In Latest Progressive Move, City of Austin Suggests Renaming Itself


The city that keeps itself weird continues its crusade to pretend history didn’t happen.

Austin, the capital city of my home state of Texas (and the site of this week's Resurgent Gathering), is a curious place. It boasts scrumptious food, beautiful Hill Country views, second-to-none nightlife, and a staunchly progressive city government and populace. As the lone splotch of dark blue deep in the heart of solidly red Texas, Austin’s policies occasionally seem weird to its neighbors, more at home in California than the Lone Star State. But Austin often wouldn’t have it any other way.

Their city government's latest attempt at social-justice-warrioring? Floating the idea that maybe Austin should be renamed.

According to the Austin American-Statesman, the city’s Equity Office (how very Orwellian) released a report last week suggesting that perhaps Austin’s namesake, Stephen F. Austin, was just too problematic to be commemorated by the city because he opposed Mexico’s attempt to ban slavery in Texas. Surely that overwhelms out all the good he did, like leading the first American settlers to Texas, working tirelessly for their health and safety, founding the Texas Rangers, and establishing beneficial trade relations with Mexico.

The Equity Office also suggested that numerous historical markers and at least seven streets in the city should be renamed due to their connections with the Confederacy or former slave owners. This would cost the city at least $6000, and homeowners and businesses on the targeted streets would bear the greater cost and logistical inconvenience of a new address. 

This report comes nearly a year after the University of Texas at Austin memorably tore down its Confederate statues in the dead of night, and a few months after the Austin City Council renamed several other streets named for Confederate leaders. In a brief moment of self-awareness, the Equity Office asked in its report: “What’s next, and where do we stop?”

Might I suggest the following answers: nothing, and right here. Removing the names of historically significant figures from our surroundings actually accomplishes the opposite of what Austin’s Equity Office intends.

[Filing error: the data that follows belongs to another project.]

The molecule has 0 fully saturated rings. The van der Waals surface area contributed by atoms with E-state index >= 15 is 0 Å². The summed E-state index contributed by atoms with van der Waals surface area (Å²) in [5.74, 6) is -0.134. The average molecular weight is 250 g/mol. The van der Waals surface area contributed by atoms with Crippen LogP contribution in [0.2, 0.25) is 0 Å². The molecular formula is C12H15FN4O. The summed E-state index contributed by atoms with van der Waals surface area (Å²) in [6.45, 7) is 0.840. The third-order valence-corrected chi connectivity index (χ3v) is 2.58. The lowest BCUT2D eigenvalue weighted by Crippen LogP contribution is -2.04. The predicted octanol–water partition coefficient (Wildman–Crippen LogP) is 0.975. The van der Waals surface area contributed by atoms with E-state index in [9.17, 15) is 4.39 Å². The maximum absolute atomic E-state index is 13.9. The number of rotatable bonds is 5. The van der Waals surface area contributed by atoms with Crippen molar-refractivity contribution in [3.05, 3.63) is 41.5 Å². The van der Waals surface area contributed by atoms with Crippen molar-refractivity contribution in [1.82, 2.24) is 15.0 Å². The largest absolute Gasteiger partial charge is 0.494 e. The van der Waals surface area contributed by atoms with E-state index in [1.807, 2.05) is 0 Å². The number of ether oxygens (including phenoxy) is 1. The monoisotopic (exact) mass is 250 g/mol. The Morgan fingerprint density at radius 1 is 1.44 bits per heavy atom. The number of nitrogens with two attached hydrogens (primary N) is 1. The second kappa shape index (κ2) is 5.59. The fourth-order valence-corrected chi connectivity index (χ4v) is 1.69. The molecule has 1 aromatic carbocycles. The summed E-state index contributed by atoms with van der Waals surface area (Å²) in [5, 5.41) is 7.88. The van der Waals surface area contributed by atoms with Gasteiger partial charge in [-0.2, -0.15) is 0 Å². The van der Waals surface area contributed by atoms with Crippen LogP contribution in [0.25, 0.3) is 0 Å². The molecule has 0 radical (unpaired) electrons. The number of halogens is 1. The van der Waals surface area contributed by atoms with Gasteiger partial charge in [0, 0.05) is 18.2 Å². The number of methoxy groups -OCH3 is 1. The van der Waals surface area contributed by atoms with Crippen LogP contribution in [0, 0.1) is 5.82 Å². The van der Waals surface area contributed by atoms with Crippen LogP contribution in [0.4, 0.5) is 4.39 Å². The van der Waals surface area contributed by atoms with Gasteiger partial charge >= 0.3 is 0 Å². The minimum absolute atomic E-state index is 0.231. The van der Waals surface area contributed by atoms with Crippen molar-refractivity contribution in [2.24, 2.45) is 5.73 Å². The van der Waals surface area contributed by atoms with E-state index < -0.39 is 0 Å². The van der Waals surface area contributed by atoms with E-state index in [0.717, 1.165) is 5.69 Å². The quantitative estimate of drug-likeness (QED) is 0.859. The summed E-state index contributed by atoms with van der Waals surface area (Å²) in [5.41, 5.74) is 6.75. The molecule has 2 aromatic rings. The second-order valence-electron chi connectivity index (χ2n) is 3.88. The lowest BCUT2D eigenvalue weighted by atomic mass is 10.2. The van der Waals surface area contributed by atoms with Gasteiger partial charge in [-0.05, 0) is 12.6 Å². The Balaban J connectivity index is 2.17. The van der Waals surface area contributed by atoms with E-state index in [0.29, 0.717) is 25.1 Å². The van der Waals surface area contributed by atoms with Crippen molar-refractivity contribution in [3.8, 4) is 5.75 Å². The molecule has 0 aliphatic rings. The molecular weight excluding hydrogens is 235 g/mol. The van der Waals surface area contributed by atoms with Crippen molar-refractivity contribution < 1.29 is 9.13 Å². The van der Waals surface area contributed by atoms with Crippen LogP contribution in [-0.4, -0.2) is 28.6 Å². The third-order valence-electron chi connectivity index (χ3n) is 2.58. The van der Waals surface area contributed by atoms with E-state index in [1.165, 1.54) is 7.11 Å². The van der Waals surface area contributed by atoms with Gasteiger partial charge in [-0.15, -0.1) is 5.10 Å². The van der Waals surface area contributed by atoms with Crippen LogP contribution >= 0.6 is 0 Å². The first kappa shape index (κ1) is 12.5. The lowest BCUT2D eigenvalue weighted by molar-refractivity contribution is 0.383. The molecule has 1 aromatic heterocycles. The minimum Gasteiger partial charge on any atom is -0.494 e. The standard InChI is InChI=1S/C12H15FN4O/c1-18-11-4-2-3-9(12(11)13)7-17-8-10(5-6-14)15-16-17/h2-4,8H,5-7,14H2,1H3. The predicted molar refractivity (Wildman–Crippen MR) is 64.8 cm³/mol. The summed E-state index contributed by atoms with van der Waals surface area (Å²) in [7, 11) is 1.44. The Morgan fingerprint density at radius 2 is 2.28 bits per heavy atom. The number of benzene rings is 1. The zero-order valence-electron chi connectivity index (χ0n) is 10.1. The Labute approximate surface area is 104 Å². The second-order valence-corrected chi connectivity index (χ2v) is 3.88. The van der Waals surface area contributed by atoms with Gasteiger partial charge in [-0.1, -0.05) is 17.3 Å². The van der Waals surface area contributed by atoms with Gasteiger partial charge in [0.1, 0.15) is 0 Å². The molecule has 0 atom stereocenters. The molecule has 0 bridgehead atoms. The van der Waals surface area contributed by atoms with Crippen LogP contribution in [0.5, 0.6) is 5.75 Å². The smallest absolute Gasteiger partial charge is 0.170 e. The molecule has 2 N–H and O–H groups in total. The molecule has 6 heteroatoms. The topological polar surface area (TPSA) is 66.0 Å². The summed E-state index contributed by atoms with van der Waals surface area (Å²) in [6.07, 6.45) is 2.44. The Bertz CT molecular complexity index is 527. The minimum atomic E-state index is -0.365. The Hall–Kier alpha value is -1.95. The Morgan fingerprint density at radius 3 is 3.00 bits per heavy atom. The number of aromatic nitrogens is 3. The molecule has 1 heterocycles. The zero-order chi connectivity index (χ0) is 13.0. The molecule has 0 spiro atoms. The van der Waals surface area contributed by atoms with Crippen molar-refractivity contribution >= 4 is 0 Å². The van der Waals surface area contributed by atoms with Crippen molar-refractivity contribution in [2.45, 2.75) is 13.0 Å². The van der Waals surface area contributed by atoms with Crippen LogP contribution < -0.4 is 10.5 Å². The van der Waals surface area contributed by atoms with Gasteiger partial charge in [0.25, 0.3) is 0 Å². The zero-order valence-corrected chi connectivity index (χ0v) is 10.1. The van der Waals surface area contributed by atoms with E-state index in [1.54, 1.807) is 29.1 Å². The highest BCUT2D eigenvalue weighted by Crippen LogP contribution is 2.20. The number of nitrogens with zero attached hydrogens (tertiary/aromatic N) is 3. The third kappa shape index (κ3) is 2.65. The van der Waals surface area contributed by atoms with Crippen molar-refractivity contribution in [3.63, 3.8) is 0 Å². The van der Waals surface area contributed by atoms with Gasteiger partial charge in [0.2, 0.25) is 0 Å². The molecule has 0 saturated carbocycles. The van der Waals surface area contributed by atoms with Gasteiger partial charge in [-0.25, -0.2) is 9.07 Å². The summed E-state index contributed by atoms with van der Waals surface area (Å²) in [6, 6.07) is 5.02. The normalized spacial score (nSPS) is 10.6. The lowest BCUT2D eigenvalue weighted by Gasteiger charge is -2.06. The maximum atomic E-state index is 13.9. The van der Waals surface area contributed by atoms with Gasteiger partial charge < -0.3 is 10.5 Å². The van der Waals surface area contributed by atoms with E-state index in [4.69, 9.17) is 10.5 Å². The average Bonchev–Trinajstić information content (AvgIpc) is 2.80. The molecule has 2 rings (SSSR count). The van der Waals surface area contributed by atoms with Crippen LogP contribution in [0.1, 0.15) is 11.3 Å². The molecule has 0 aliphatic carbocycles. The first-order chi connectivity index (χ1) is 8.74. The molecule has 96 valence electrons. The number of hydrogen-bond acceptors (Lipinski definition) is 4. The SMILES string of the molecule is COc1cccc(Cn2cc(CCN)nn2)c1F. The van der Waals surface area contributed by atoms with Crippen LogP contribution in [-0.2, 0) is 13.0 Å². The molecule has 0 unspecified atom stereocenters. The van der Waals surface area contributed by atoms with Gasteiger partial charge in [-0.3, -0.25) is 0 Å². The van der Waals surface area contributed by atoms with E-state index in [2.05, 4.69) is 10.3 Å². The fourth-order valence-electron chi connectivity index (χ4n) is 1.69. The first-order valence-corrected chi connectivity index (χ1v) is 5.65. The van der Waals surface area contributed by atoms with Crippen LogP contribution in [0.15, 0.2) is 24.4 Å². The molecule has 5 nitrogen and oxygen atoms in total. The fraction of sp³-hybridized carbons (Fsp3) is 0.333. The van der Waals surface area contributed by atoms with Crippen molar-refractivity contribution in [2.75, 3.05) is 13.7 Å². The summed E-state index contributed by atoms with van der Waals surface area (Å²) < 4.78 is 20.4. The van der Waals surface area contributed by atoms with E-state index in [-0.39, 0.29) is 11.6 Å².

Austin's bureaucrats and I agree that racism, slavery, and the past barbarisms of the Confederacy are evil and disgusting. But the philosopher George Santayana cautions us that “those who do not learn history are doomed to repeat it.”

We should be exposed to monuments of towering men and olden times on a regular basis. When retold accurately, history reveals human beings as capable of both great good and great evil, and that often the two were intertwined. We need reminders that our forefathers were neither angels nor demons, and that the past was neither rose-colored nor grimy.

Stephen F. Austin was a vital player in Texas’ eventual independence from Mexico, and a tireless advocate for the first American settlers on the Texas frontier. Yes, he did stump for the continuation of slavery while Texas was still under Mexican rule, though he also called the institution of slavery “the curse of curses." His legacy is messy. It is by no means pure.

Yet without prominent examples of people with messy legacies, without remembering that the titans of history were men and women just like us, we will come to believe that we are less likely to make their mistakes again. After all, we’ll think, we’re more evolved than they are. But we aren’t.

Every human being that has ever lived, save one, has sinned. We are all fallen creatures. Blotting out commemorations of men who did great things but held the morally repugnant belief that slavery was necessary makes it more likely that we will repeat the dehumanizing horrors of our nation's past.

No. 1-2

The progressives should think about a time 20-30 years from now when the same progressive agenda will start eliminating all signs of Martin Luther King, Jr. because he was a pastor and a very religious man.


thye need to whitewash history in order to rewrite it to their liking and advantage.